The Anglo-Saxon model of corporate governance, granting total supremacy to shareholder interests, still dominates most free market economies. Through charitable (ie tax allowable) think tank propaganda and lobbying, shareholder supremacy is continuing to make progress where it is not already total, such as in Germany and Japan. In those countries there is great pressure to conform to the Anglo-Saxon model. It is the Western orthodoxy, what Galbraith referred to as an institutional truth, that is a lie that has to be bought into in order for one’s career to prosper. With such universal acceptance, the time is surely not far off for its collapse.
China’s position is particularly interesting. Its industrial progress over the last decades was surely initiated through the exploitation of cheap labour as well as the opening up to new markets. Its sovereign funds, which support the failing western economies, especially the U.S., were amassed on the backs of that cheap labour. Now it seems that labour is beginning to realise its strength and start to make demands for a more just distribution of the benefits they generate. China seems unlikely to avoid the age old struggle between the providers of capital and the providers of labour.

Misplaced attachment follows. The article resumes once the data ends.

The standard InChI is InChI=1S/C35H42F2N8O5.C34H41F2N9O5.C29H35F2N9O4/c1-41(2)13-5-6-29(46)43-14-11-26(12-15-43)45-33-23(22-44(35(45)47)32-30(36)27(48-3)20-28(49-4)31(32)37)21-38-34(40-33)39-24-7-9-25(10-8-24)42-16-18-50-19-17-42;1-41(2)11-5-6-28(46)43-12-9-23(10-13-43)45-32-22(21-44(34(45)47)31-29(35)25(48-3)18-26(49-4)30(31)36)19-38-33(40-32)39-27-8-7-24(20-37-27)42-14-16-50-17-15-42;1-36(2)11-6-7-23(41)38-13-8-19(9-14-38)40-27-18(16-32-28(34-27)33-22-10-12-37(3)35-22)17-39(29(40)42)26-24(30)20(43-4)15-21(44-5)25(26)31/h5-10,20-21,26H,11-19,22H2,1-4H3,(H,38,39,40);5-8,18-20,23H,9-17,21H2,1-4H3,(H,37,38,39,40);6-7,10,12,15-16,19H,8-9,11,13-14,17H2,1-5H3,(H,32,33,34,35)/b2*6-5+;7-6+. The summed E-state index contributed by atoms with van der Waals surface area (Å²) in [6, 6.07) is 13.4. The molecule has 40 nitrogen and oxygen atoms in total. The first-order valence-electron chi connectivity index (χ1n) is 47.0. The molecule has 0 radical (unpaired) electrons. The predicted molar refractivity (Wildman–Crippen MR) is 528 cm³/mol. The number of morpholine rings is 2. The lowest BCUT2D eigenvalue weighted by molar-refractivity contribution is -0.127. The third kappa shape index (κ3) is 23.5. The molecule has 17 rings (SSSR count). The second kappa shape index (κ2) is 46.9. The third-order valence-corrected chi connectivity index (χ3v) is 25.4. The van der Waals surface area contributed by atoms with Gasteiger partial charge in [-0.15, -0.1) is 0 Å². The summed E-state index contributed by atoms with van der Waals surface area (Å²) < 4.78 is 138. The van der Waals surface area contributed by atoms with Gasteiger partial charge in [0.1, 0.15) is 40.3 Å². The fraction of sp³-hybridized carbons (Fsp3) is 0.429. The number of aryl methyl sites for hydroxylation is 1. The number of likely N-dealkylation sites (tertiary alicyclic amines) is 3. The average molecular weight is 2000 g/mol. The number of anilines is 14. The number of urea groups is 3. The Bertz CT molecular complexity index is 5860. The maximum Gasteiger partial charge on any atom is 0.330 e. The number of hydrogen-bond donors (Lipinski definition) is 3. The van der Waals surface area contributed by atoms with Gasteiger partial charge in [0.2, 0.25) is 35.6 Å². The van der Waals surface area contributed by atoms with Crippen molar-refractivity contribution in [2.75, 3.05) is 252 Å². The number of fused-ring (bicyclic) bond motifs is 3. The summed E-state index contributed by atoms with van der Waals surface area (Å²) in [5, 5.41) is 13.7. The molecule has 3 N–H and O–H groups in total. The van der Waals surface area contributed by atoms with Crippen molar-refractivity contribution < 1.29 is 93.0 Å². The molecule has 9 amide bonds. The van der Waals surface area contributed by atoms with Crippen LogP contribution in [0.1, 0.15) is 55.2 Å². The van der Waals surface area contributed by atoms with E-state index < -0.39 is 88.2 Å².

That struggle can only be intensified when one party becomes too dominant. Given the opportunity and a philosophical justification, the strong will seek to exploit the weak. The justification is provided by economic theory which argues that the greatest economic progress is achieved through the unrestrained activity of self-interest maximising competitors. The opportunity may be provided by China adopting the Anglo-Saxon model of governance.
The Chinese labour versus capital conflict might be somewhat moderated, as the Japanese have through a mixture of culture and tradition, or as Germany has, through the adoption of shared rights and responsibilities with two tier boards giving employees voting rights on critical issues. Either is a possibility. But the risk is that the Chinese may be about to start living in what Confucius referred to as interesting times. And that will likely include everyone else with them.